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Tom Kelly

Many tough days after Brexit, but at least Northern Ireland has comfort of special status

Tom Kelly


Boris Johnson

Boris Johnson


Nigel Farage

Nigel Farage


Boris Johnson

So today the United Kingdom leaves the European Union. It ends three wasted years of acrimony, grandstanding and small-mindedness.

As we are in the transition period, nothing much will change visually for the public except that British MEPs will no longer attend the European Parliament and the Boris Johnson Government will no longer sit at the top table of European decision making. By proxy, the Irish Government will be our voice in Europe.

Three years ago I was proud to chair the civic campaign for staying in the European Union. I believed then and now that we are stronger in Europe.

One of the most inspiring parts of the campaign in Northern Ireland was the enthusiasm of the many hundreds of young people who volunteered their time to work tirelessly to achieve a Remain vote.

The success of the campaign was their success. It was down to their efforts.

At the Titanic Conference Centre, waiting for the referendum results, I could see the anxiety etched on the faces of young volunteers.

For many this was their first taste of politics. To a political veteran like me politics is a brutal sport. It messes with both your head and heart. Winning is joyous but defeat is bitter.

The late Seamus Mallon, in his maiden speech as an MP, paid tribute to his predecessor Jim Nicholson, saying he could empathise with him losing. In the round of politics, Mallon felt that to savour victory, a politician must also learn to accept defeat with grace. Those young people knew of neither experience.

As the results piled in it was clear English nationalism had won the day. All credit to Nigel Farage - the one-man wrecking ball. He's the ultimate laughing cavalier who will bear no responsibility for any future calamity which may hit the British economy.

When the Northern Ireland vote was announced it met with muted acclaim. Yes, there was a clear majority for Remain, but it was a hollow victory as the overall result quashed any sense of joy.

Young people throughout the UK had been let down. Their rights as EU citizens had been diminished.

Walking back to the hotel, deflated and disappointed, I shed a tear for all the young people who worked on the campaign.

They had come from all backgrounds, all faiths, diverse in politics and identity but cemented together by hope. In such a divided society it was truly heartening to bear witness to such unity and shared aspirations.

As I tried to sleep, I was restless as it seemed as if our efforts in Northern Ireland had been for nothing, but that was not the case.

Those who stuck their heads in the sand about the realities of the local economy and the Good Friday Agreement were about to be hit by a political avalanche. Northern Ireland's civic society pushed back and found its voice.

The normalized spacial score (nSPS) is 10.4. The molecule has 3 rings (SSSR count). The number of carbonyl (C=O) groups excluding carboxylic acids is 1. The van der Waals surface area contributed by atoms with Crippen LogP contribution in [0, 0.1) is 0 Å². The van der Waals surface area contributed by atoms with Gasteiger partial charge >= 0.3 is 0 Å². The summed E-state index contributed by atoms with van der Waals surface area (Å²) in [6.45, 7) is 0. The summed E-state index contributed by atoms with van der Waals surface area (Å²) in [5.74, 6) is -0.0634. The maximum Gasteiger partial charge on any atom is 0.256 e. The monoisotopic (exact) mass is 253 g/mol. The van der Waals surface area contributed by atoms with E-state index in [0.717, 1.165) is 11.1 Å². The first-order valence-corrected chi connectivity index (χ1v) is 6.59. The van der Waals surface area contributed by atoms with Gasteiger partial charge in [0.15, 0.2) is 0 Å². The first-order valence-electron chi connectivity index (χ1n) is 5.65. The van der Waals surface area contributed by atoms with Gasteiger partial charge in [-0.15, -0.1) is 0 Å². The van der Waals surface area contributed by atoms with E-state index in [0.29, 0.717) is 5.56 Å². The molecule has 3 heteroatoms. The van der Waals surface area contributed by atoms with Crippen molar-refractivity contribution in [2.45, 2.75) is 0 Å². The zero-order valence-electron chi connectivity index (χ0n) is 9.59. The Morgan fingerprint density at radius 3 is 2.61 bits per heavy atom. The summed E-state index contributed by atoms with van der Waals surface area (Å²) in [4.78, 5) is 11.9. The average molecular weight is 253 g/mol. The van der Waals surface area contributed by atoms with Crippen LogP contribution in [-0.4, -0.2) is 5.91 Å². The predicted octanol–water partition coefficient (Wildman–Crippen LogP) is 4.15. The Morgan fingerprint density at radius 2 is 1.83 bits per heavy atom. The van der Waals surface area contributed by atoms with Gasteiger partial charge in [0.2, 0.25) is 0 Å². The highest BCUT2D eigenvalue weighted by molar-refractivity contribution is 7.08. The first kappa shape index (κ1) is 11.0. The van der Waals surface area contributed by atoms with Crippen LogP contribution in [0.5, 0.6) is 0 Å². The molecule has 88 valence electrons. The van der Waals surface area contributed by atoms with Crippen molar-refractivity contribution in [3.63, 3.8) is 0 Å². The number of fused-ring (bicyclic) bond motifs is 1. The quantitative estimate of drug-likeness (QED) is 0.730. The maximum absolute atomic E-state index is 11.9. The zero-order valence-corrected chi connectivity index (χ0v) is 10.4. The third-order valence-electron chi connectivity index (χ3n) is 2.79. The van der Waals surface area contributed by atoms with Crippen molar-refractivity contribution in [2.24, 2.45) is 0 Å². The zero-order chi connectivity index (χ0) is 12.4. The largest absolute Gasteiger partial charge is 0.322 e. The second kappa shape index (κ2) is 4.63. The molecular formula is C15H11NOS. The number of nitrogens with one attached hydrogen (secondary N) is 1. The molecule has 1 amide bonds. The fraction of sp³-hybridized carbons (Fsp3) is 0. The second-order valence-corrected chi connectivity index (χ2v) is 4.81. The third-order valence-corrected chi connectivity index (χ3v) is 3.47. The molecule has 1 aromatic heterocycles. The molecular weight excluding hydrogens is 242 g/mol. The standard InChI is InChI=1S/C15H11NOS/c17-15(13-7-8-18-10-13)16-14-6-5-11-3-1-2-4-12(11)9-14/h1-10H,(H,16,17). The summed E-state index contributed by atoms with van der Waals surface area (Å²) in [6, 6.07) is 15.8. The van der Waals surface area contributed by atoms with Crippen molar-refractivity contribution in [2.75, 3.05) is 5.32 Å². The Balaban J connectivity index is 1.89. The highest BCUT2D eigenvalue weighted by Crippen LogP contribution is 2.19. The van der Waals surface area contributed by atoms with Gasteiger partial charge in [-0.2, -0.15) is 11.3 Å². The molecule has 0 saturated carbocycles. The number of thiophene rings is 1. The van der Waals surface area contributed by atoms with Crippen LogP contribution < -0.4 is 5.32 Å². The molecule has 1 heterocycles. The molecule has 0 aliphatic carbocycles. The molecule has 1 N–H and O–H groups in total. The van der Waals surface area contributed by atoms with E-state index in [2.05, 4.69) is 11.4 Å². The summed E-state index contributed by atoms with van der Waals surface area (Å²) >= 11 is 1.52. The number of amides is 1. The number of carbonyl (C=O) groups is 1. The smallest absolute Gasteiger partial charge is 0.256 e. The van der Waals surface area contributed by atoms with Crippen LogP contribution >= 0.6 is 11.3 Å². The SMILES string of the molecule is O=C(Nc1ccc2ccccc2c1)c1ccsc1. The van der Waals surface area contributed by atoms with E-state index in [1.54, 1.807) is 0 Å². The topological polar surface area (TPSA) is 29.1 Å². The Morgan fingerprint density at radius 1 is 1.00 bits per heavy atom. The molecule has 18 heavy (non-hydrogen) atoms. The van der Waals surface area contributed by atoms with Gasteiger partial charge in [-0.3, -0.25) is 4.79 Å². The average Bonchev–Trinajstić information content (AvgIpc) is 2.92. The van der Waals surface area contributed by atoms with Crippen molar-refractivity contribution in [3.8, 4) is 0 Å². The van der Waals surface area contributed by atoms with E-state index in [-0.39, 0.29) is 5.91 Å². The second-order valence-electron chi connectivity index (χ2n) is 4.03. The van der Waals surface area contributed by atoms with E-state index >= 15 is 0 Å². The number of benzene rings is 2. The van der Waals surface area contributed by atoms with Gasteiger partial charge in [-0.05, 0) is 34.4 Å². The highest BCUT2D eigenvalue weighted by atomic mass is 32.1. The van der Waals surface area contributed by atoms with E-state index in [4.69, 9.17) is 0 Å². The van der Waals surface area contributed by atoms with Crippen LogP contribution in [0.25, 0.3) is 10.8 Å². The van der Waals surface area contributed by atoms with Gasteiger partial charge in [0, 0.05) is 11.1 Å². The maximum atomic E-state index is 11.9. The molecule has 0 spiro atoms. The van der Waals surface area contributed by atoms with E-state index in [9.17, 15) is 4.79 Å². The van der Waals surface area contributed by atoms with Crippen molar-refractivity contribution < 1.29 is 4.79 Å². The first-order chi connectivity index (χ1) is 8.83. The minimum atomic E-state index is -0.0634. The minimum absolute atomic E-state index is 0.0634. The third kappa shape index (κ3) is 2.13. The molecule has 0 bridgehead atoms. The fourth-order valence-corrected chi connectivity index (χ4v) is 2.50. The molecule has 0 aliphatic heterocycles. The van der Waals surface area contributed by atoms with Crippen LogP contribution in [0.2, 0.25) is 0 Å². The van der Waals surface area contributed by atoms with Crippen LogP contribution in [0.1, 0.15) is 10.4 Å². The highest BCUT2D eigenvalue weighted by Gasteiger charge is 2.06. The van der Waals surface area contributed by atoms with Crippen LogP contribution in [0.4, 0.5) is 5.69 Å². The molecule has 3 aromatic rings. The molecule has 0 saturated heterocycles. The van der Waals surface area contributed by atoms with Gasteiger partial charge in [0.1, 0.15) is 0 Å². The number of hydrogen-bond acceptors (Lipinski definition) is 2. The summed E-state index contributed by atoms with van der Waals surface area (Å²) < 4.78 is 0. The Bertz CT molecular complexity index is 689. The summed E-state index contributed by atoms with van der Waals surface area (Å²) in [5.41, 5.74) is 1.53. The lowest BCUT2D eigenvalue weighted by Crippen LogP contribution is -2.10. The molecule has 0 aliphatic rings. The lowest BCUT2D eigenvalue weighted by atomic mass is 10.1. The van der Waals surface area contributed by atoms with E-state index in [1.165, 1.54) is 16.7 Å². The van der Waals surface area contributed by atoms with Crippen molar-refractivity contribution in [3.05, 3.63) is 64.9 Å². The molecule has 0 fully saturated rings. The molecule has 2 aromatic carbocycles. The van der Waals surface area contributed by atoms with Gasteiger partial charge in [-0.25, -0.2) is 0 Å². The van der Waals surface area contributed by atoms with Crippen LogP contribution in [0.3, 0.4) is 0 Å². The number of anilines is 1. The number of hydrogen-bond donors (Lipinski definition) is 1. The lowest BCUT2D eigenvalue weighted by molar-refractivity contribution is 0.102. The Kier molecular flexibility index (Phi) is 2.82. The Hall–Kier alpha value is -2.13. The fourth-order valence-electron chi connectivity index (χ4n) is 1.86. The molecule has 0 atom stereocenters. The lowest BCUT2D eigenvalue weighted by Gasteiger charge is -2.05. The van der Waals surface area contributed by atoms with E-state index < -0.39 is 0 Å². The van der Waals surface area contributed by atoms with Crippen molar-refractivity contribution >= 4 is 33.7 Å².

The British Government, advised and abetted by the DUP, were wrong-footed in Parliament, in Dublin and in Brussels.

Northern Ireland and its result could not be ignored. I was elated.

When all is said and done, the landslide of the Tory victory cemented what we instinctively knew - that the will of an overwhelming majority of English voters was to leave the EU.

But let's not be deluded. This Government doesn't reflect the will of British voters as claimed. They now lead a fractured United Kingdom.

They have purged their own party and couldn't even mint their celebratory Brexit fifty pence coin without mucking it up.

So today is Brexit day. I won't be celebrating it: xenophobia and narrow nationalism have no place in my politics.

I have the comfort of knowing a special case has been made for Northern Ireland. Whilst short of my hopes, it goes some way to reflect our unique status.

My passport will remain Irish and European.

We will remain aligned to the single market for manufacturing and agri businesses. For all practical purposes we will stay in the customs union. EU peace funding will remain in place until 2027.

There will be no hard border. With the restoration of Stormont the North/South cross-border bodies will now increase in their significance, thereby developing the economy for the benefit of all.

The East/West bodies will reflect the special relationships between the two sovereign governments of Britain and Ireland and build upon the synergies between the devolved regions.

Critically for my unionist neighbours, the constitutional position of Northern Ireland within the United Kingdom remains unchanged.

There will be some very difficult days ahead both politically and economically. This evening I will content myself with Albarino wine, some Roquefort and the juke box blasting Ode To Joy!

  • Tom Kelly is the former chair of Stronger in Europe
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